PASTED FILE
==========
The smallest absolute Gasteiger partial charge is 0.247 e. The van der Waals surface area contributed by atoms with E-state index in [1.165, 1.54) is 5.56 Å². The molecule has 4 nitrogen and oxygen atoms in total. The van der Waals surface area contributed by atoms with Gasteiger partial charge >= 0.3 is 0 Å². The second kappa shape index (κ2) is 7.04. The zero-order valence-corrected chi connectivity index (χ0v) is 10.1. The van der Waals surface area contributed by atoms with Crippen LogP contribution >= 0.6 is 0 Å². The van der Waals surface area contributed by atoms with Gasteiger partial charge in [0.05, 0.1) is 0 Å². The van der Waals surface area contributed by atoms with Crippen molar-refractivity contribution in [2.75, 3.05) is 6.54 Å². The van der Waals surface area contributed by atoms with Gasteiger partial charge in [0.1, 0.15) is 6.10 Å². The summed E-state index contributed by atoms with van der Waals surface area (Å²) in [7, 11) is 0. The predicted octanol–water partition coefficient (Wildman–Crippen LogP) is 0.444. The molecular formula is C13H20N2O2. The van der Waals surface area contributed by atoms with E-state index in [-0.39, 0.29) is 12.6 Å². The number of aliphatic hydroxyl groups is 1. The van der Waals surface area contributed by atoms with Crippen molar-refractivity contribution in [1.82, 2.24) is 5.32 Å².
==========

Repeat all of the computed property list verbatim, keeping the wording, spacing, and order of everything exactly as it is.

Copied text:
The smallest absolute Gasteiger partial charge is 0.247 e. The van der Waals surface area contributed by atoms with E-state index in [1.165, 1.54) is 5.56 Å². The molecule has 4 nitrogen and oxygen atoms in total. The van der Waals surface area contributed by atoms with Gasteiger partial charge >= 0.3 is 0 Å². The second kappa shape index (κ2) is 7.04. The zero-order valence-corrected chi connectivity index (χ0v) is 10.1. The van der Waals surface area contributed by atoms with Crippen LogP contribution >= 0.6 is 0 Å². The van der Waals surface area contributed by atoms with Gasteiger partial charge in [0.05, 0.1) is 0 Å². The van der Waals surface area contributed by atoms with Crippen molar-refractivity contribution in [2.75, 3.05) is 6.54 Å². The van der Waals surface area contributed by atoms with Gasteiger partial charge in [0.1, 0.15) is 6.10 Å². The summed E-state index contributed by atoms with van der Waals surface area (Å²) in [7, 11) is 0. The predicted octanol–water partition coefficient (Wildman–Crippen LogP) is 0.444. The molecular formula is C13H20N2O2. The van der Waals surface area contributed by atoms with E-state index in [-0.39, 0.29) is 12.6 Å². The number of aliphatic hydroxyl groups is 1. The van der Waals surface area contributed by atoms with Crippen molar-refractivity contribution in [1.82, 2.24) is 5.32 Å².